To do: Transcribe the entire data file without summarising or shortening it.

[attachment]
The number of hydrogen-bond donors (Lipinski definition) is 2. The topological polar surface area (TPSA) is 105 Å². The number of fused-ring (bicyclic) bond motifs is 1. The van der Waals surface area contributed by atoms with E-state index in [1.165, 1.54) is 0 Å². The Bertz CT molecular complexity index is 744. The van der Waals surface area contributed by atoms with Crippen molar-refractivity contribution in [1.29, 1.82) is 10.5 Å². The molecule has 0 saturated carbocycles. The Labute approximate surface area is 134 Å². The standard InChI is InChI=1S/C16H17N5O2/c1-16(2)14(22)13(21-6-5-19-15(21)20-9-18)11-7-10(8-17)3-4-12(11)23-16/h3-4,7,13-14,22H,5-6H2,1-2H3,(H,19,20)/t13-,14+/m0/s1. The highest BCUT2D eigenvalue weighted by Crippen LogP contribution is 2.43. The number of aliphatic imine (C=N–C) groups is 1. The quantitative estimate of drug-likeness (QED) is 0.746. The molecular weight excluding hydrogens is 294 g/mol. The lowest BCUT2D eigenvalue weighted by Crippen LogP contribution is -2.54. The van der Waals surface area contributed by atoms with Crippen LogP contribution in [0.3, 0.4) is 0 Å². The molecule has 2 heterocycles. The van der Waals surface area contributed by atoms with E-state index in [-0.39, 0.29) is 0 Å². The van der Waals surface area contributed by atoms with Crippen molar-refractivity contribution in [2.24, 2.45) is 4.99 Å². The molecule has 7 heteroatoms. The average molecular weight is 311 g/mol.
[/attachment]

The number of hydrogen-bond donors (Lipinski definition) is 2. The topological polar surface area (TPSA) is 105 Å². The number of fused-ring (bicyclic) bond motifs is 1. The van der Waals surface area contributed by atoms with E-state index in [1.165, 1.54) is 0 Å². The Bertz CT molecular complexity index is 744. The van der Waals surface area contributed by atoms with Crippen molar-refractivity contribution in [1.29, 1.82) is 10.5 Å². The molecule has 0 saturated carbocycles. The Labute approximate surface area is 134 Å². The standard InChI is InChI=1S/C16H17N5O2/c1-16(2)14(22)13(21-6-5-19-15(21)20-9-18)11-7-10(8-17)3-4-12(11)23-16/h3-4,7,13-14,22H,5-6H2,1-2H3,(H,19,20)/t13-,14+/m0/s1. The highest BCUT2D eigenvalue weighted by Crippen LogP contribution is 2.43. The number of aliphatic imine (C=N–C) groups is 1. The quantitative estimate of drug-likeness (QED) is 0.746. The molecular weight excluding hydrogens is 294 g/mol. The lowest BCUT2D eigenvalue weighted by Crippen LogP contribution is -2.54. The van der Waals surface area contributed by atoms with Crippen LogP contribution in [0.3, 0.4) is 0 Å². The molecule has 2 heterocycles. The van der Waals surface area contributed by atoms with E-state index in [-0.39, 0.29) is 0 Å². The van der Waals surface area contributed by atoms with Crippen molar-refractivity contribution in [2.24, 2.45) is 4.99 Å². The molecule has 7 heteroatoms. The average molecular weight is 311 g/mol.